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Old 09-18-2013, 11:12 AM   #24
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I also have night stands that have a hidden drawer inside of another drawer. If you don't already know it is there...you wouldn't find it. Very cool. I leave my carry gun in there at night. I take it with me every morning.
No offense Rick, but a secret drawer you don't think anyone will find? Kids and Mr. Bad Guy find them all the time.
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Old 09-18-2013, 11:39 AM   #25
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That's exactly how I plan on teaching my kids about guns when they're a tiny bit older (one is almost two, the other was just born). Introduce them to it and let them handle it and whatnot, so there's no curiosity. Teach them the rules and even show them what guns can do (via a watermelon or something). Take away the curiosity and there won't be a problem as long as the kids in question are mature enough for such things.

Basically I believe if most children were taught about guns from an early age, there would be less of a stigma against guns when they become adults. If certain gun-grabbing politicians had been positively introduced at an early age, they might not be trying to take everyone's guns away.
The Male adults on both sides of my family felt the same way. Dad & several of my Uncles got started early on me. I was shooting at 8, flying at 12, and running away from Momma's home cooking to chase bad guys at 19...what can I say except "here I am, send me, if not me, then Who?"
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Old 09-18-2013, 08:44 PM   #26
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No offense Rick, but a secret drawer you don't think anyone will find? Kids and Mr. Bad Guy find them all the time.
Burglaries were a pretty hot crime in the city where I got my start. We used to drive around shining alley lights in people's yards trying to spot feet sticking out of windows.

I never worked a burglary where the bad guy ripped night stands apart looking for secret drawers.

Usually burglaries are quick, focused events. The burglar follows a predetermined pattern through the home in search of a specific set of objects that has a high street value. Electronics and pills were the two hottest items. Cash(duh) and jewelry were also hot items.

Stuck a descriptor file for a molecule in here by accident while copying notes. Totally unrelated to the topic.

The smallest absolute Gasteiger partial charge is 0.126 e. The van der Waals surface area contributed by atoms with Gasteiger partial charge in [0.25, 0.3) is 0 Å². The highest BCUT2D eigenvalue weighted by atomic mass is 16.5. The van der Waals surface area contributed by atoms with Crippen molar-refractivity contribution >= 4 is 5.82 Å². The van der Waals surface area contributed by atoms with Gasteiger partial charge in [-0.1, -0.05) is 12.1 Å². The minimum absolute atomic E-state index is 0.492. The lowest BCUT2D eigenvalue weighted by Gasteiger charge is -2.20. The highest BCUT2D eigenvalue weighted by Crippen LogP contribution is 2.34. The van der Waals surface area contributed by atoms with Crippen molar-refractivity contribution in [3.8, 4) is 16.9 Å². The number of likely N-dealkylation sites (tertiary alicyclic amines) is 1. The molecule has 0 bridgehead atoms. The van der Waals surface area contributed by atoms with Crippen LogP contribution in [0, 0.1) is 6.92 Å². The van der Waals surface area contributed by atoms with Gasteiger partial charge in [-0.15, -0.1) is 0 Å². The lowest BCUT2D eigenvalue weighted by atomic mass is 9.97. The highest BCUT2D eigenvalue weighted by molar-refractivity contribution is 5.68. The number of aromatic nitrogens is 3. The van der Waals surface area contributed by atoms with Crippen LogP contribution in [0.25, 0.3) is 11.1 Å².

Guns were way down at the bottom of the list. If they took a gun it was usually because it was found while looking for something else. Or it was displayed in a glass case on the wall. Even when guns were in plain sight a lot of criminals ignored them. Taking a gun during a burglary elevates the crime to a violent or aggravated charge in most states. And if the criminal is a convicted felon, it also means at least 2 or 3 charges being added if/when they're apprehended.

As far as all these ugly little safes people keep posting about, in a burglary I've seen people rip those small safes off of nightstands and drag them off hoping there's cash or jewelry inside. They don't bother breaking into the safe when they're there, they just take the whole thing and roll out. Then you lose your gun AND an expensive ugly bedside safe. And if you bolted it to your nightstand you lose the nightstand too when they gouge and rip it to pieces breaking the safe loose on the way out.
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Nobody on this thread licked anybody's bodypart.

Nobody said anything.....about Glocks until you posted about your bacon dog who needs dentures.

What did somebody forget to engage their safety and shoot the dogs front teeth out? Or are we blaming that on the Glock shooters?

"Gaston, the Doggy dentist's best friend."

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Old 09-18-2013, 09:54 PM   #27
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As far as all these ugly little safes people keep posting about, in a burglary I've seen people rip those small safes off of nightstands and drag them off hoping there's cash or jewelry inside. They don't bother breaking into the safe when they're there, they just take the whole thing and roll out. Then you lose your gun AND an expensive ugly bedside safe. And if you bolted it to your nightstand you lose the nightstand too when they gouge and rip it to pieces breaking the safe loose on the way out.
This is my sister's logic in never locking her car. Some kid broke her jeep window once to get something from the jeep. She had to buy a window that cost much more than the items taken. Now she usually just leaves her car unlocked.